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The "Dead Man's Cake" blogs, issue #3.


Why did I do this?

Why then, you might wonder, would anybody decide to focus on something so morbid as to make a music CD pertaining to their mother’s suicide?  Here’s why.

·      They say you should write about what you know, and this just happens to be my story.  I’ve been thinking about writing about it for a long time.
·      I’m a musician, so music is my medium, and these ideas for songs meant more to me than anything else I could think of.  Ultimately, I just wanted to make a good record.
·      It’s not just about suicide; it’s about surviving that loss, and moving on.  So it’s actually an affirmation of life, and a lot of it is pretty upbeat.
·      I want to use the act of telling my story as an opportunity to speak out about the problem of suicide generally, and join the chorus of voices that continue to call for improved mental health care worldwide.
·      By “coming out” as a suicide survivor, I want to challenge the stigma and taboos that cause people like me to suffer in silence, and that marginalize people who suffer from mental illness, like my mother did.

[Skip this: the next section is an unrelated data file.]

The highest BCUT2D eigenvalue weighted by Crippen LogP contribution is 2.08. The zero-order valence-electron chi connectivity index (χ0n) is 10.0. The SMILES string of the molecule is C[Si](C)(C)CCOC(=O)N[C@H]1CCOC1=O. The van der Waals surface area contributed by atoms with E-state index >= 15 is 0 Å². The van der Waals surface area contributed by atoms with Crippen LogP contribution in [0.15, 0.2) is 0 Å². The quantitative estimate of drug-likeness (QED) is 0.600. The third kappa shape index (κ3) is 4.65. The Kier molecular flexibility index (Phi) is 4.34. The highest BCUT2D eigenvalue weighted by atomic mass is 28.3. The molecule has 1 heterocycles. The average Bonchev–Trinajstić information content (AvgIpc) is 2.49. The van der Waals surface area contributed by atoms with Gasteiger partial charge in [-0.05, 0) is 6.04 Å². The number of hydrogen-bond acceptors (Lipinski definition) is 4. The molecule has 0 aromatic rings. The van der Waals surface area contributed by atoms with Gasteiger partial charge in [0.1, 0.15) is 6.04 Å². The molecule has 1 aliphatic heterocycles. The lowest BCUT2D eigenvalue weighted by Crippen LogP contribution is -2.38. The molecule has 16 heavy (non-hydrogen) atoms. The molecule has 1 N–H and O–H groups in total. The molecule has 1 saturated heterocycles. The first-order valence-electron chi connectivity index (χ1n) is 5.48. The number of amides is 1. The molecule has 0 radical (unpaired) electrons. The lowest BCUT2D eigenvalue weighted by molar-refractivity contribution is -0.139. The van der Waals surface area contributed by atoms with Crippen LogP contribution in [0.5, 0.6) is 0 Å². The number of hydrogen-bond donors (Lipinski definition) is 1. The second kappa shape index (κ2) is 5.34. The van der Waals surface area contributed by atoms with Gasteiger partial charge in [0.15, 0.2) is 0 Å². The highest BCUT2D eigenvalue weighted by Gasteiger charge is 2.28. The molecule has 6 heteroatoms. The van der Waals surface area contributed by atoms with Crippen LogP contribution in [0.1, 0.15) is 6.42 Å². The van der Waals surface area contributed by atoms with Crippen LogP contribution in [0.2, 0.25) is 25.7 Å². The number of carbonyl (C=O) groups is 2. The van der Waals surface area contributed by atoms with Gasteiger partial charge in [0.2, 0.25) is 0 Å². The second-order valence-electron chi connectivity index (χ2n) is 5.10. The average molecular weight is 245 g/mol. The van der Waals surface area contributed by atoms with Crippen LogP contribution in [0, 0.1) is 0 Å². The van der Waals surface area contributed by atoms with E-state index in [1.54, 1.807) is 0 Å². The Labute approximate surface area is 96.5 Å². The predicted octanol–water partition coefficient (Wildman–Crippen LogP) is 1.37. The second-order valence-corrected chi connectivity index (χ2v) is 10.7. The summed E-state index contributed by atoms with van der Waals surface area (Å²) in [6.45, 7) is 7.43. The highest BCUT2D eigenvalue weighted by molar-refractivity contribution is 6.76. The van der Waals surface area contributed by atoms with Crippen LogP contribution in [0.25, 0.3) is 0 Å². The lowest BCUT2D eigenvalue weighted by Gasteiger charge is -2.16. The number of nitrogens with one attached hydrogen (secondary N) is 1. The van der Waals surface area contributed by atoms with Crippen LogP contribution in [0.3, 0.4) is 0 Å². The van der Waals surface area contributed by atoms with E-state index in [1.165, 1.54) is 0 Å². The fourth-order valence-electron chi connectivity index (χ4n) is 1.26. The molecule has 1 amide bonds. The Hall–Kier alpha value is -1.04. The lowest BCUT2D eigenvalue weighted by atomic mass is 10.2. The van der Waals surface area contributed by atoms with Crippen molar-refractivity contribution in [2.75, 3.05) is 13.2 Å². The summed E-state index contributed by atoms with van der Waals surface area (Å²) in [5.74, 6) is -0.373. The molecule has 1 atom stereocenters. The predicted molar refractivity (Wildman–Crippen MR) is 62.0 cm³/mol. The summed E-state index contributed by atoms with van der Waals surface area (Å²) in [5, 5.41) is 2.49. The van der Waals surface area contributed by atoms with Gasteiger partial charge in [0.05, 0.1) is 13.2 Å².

Dead Man’s Cake:  what it’s about.

The anti-suicide message.

A defining moment of my life occurred when I was 6 years old and my mother committed suicide by taking an overdose of pills.  This was a devastating, life-changing event for me and my family.  As I’ve mentioned, the title of my record “Dead Man’s Cake” is a metaphor for the poison she took to end her life, and for suicide generally.  So one of the main themes of “Dead Man’s Cake” is its anti-suicide message, summarized by the chorus of the title song:

Don’t you eat that Dead Man’s Cake;
Don’t you eat that Dead Man’s Cake.
If you’re thinking about taking your life, don’t do it.
Don’t you eat that Dead Man’s Cake.

Suicide is an incredibly complex issue.  I realize most people who consider suicide are, by definition, suffering from severe mental health problems, and so in many cases cannot be held responsible.   But given my experience, I felt I needed to speak out, strongly, against it, and say, loudly and clearly:  don’t do it.  There’s got to be a better option.  Stay alive, and deal with your problems, or simply choose some other course of action.  There are lots of other things you could try besides that.  There are so many reasons to live, and despite the problems in the world, or problems in your life, it’s still a world full of beautiful things.  Why not stick around?  This too shall pass.

For the survivors, suicide creates as much devastation in their lives as if a family member had been murdered, so it is not only self-destructive, it is an act of brutal psychological violence against others as well.